It's Always A Sport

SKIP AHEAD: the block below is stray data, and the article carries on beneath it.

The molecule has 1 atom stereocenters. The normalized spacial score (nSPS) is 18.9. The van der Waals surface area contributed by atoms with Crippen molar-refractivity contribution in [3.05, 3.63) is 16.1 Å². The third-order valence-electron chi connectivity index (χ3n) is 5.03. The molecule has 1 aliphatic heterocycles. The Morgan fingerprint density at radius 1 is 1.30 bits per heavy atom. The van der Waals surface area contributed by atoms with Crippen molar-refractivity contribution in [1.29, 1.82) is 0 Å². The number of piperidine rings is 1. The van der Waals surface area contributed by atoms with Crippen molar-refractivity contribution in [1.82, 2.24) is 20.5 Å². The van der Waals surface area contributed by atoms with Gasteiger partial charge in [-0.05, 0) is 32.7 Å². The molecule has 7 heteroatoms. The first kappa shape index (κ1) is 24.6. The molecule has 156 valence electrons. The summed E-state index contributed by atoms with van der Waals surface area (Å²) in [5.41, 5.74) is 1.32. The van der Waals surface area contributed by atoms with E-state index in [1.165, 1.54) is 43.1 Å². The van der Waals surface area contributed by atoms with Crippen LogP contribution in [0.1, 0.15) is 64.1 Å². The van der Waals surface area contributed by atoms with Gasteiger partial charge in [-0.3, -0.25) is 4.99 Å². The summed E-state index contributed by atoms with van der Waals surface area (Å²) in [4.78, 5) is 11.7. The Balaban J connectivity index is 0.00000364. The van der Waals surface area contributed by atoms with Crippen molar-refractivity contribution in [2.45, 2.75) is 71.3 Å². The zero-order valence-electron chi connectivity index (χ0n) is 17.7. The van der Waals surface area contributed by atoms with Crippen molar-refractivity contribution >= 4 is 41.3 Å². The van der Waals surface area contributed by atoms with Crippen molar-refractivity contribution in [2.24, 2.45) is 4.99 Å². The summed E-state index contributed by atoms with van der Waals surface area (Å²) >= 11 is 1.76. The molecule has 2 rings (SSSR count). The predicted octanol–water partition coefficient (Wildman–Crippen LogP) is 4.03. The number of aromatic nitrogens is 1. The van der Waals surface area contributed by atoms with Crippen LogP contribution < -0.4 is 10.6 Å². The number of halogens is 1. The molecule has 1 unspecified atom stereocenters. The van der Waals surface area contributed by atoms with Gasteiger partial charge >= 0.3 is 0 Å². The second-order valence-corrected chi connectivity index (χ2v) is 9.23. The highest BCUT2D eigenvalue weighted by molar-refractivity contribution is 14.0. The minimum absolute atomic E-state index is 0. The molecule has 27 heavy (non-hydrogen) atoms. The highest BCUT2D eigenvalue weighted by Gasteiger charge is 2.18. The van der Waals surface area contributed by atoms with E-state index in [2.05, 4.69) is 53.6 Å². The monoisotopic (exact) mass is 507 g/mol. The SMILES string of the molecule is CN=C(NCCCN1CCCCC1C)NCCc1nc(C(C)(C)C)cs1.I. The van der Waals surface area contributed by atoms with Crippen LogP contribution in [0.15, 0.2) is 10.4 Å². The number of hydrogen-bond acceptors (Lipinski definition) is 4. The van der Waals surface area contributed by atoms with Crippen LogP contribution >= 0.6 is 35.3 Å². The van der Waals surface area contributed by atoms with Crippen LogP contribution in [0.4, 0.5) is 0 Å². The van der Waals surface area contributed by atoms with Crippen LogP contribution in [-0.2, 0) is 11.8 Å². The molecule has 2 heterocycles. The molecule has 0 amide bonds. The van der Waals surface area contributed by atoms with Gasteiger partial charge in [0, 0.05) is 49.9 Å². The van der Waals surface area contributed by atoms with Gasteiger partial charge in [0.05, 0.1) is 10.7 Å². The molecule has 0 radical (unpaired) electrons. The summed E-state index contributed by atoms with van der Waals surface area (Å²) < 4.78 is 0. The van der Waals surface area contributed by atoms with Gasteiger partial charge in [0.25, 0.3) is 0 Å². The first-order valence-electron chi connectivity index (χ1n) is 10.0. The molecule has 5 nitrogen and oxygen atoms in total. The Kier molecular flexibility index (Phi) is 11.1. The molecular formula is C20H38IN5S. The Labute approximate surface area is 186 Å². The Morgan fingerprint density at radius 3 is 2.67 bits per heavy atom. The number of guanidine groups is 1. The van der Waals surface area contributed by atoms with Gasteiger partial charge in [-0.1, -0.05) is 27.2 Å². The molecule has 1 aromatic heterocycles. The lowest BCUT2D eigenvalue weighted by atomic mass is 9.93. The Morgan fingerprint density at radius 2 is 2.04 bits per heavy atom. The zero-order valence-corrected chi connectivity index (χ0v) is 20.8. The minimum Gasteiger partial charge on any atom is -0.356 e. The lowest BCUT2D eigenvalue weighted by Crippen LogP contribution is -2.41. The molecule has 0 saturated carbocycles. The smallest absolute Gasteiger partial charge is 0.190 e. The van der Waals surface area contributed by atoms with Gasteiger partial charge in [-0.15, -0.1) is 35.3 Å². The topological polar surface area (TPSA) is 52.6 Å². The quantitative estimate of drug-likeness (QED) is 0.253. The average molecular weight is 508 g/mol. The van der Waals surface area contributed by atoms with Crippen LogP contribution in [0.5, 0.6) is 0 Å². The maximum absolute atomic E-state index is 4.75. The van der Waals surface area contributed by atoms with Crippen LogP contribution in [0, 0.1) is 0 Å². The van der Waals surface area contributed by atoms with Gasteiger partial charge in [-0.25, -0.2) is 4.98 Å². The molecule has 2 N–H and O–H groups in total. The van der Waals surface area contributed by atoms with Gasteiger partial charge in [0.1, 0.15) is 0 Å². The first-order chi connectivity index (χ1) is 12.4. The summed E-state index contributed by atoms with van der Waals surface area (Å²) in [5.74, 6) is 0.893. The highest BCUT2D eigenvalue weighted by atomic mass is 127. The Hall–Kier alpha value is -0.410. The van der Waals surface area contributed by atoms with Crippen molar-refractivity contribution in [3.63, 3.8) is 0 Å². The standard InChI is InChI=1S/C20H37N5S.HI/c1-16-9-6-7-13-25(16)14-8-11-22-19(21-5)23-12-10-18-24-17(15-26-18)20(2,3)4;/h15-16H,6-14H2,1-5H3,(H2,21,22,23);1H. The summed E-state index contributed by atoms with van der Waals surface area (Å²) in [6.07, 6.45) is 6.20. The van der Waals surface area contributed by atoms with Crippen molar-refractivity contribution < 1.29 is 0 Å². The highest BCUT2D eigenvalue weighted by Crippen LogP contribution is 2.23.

We got a pretty cool press release this week from the Richmond Kickers. They are continuing a program begun two seasons ago with Sportable, a Richmond based organization that provides sports and recreational programs for people with physical disabilities. They are sponsoring a Power Wheelchair Soccer Team that will be coached by Richmond Kicker Midfielder Mike Callahan. Running? No. Jumping? No. Powered wheelchairs? Yes. Sport? ABSOLUTELY! Sportable started in 2005 and offers soccer, swimming, tennis, kayaking, and more to wanting athletes who have to overcome barriers in ability, equipment, or venue to participate in active and competitive sports. The key word there, though, is sport. You may remember seeing trailers a few years ago about a documentary called “Murderball.” While it sounds like a horror movie it was actually the hard-hitting and inspiring story of the U.S. Quad Rugby team. This was a group of young men, all dealing with spinal injuries and related disabilities, who strapped themselves into the meanest looking wheelchairs that you’ve ever seen and competed in the most highly charged and hardest hitting game of “rugby” that you’ve ever seen. We winced watching some of the hits and decided that Quad Rugby would never be on our bucket list. We did, however, decide that they were one of the most driven, passionate, competitive, and playful teams that we’d ever seen. A “Dream Team” without the egos but better looking wheels. There was a big flap in 2007 about a guy named Oscar Pistorius. He had competed quite well in some international games, placing 2nd in the 2007 Rome Golden Gala in the men’s 400-meter race. He ran well in Britain and had his sights set on the 2008 Olympics. There was one problem. Oscar had no legs. Pistorius had both of his legs amputated just below the knees when he was 11 months old because of a congenital birth defect. He was one of the first people to get outfitted with those carbon fiber blades called “The Cheetah”. Many argued that the spring that this afforded him gave him an unfair advantage over able-bodied athletes. One thing is for sure: he is the Fastest Man With No Legs. There are venues for athletes with disabilities. We think of them as disabled but they are often at the top of their sports. The Paralympic Games started in 1948 with Ludwig Guttmann, a doctor who fled Germany in 1939 and started the British Sports Association for the Disabled. It was an opportunity for soldiers injured in war to once again become active in the sports that they loved. In 1960 Rome hosted the first organized international games for these athletes, and they have always taken place in the same years as The Olympics. In 1988 the International Olympic Committee decreed that the Paralympics would be held by the same host cities, in the same venues as the other Olympics. Athletes at the Paralympics compete in gymnastics, judo, boxing, rugby, equestrian events, hockey, skating, you name it. If you can watch it every 4 years on NBC they’ve got it. The real point is this: These young men and women are athletes. They participate in sport. They may crash into each other pell-mell from a wheelchair. They may hurdle with a carbon fiber foot. They may pedal with a recumbent or a hand cycle on a 100-mile jaunt. These are athletes. And this is sport. Play Ball.